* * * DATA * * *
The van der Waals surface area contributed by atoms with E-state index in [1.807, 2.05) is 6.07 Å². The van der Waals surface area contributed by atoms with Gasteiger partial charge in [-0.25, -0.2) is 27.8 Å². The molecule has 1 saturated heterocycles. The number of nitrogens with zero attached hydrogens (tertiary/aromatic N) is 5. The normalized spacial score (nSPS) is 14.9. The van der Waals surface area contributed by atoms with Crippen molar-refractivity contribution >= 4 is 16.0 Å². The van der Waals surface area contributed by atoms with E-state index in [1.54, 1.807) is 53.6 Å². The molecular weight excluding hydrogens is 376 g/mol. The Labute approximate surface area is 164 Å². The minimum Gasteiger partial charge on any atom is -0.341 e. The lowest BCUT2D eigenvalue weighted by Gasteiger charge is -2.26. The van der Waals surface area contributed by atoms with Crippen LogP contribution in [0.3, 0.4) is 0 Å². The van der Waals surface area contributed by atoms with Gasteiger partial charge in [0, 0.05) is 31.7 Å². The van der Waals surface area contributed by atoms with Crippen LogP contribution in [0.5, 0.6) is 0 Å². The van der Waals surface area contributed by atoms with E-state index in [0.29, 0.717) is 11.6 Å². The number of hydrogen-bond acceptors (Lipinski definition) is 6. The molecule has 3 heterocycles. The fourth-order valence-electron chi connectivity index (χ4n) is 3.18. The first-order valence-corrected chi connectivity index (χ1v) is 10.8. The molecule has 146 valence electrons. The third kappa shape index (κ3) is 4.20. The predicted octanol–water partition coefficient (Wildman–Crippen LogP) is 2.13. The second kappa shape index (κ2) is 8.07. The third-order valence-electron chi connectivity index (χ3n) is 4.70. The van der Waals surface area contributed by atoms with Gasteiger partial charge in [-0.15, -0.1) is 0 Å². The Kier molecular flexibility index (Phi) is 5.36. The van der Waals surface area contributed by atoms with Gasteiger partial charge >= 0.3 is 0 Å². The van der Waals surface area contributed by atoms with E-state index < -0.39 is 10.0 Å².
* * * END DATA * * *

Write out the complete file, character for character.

The van der Waals surface area contributed by atoms with E-state index in [1.807, 2.05) is 6.07 Å². The van der Waals surface area contributed by atoms with Gasteiger partial charge in [-0.25, -0.2) is 27.8 Å². The molecule has 1 saturated heterocycles. The number of nitrogens with zero attached hydrogens (tertiary/aromatic N) is 5. The normalized spacial score (nSPS) is 14.9. The van der Waals surface area contributed by atoms with Crippen molar-refractivity contribution >= 4 is 16.0 Å². The van der Waals surface area contributed by atoms with E-state index in [1.54, 1.807) is 53.6 Å². The molecular weight excluding hydrogens is 376 g/mol. The Labute approximate surface area is 164 Å². The minimum Gasteiger partial charge on any atom is -0.341 e. The lowest BCUT2D eigenvalue weighted by Gasteiger charge is -2.26. The van der Waals surface area contributed by atoms with Crippen LogP contribution in [0.3, 0.4) is 0 Å². The van der Waals surface area contributed by atoms with Gasteiger partial charge in [0, 0.05) is 31.7 Å². The van der Waals surface area contributed by atoms with Crippen LogP contribution in [0.5, 0.6) is 0 Å². The van der Waals surface area contributed by atoms with E-state index in [0.29, 0.717) is 11.6 Å². The number of hydrogen-bond acceptors (Lipinski definition) is 6. The molecule has 3 heterocycles. The fourth-order valence-electron chi connectivity index (χ4n) is 3.18. The first-order valence-corrected chi connectivity index (χ1v) is 10.8. The molecule has 146 valence electrons. The third kappa shape index (κ3) is 4.20. The predicted octanol–water partition coefficient (Wildman–Crippen LogP) is 2.13. The second kappa shape index (κ2) is 8.07. The third-order valence-electron chi connectivity index (χ3n) is 4.70. The van der Waals surface area contributed by atoms with Gasteiger partial charge in [-0.15, -0.1) is 0 Å². The Kier molecular flexibility index (Phi) is 5.36. The van der Waals surface area contributed by atoms with Gasteiger partial charge >= 0.3 is 0 Å². The van der Waals surface area contributed by atoms with E-state index < -0.39 is 10.0 Å².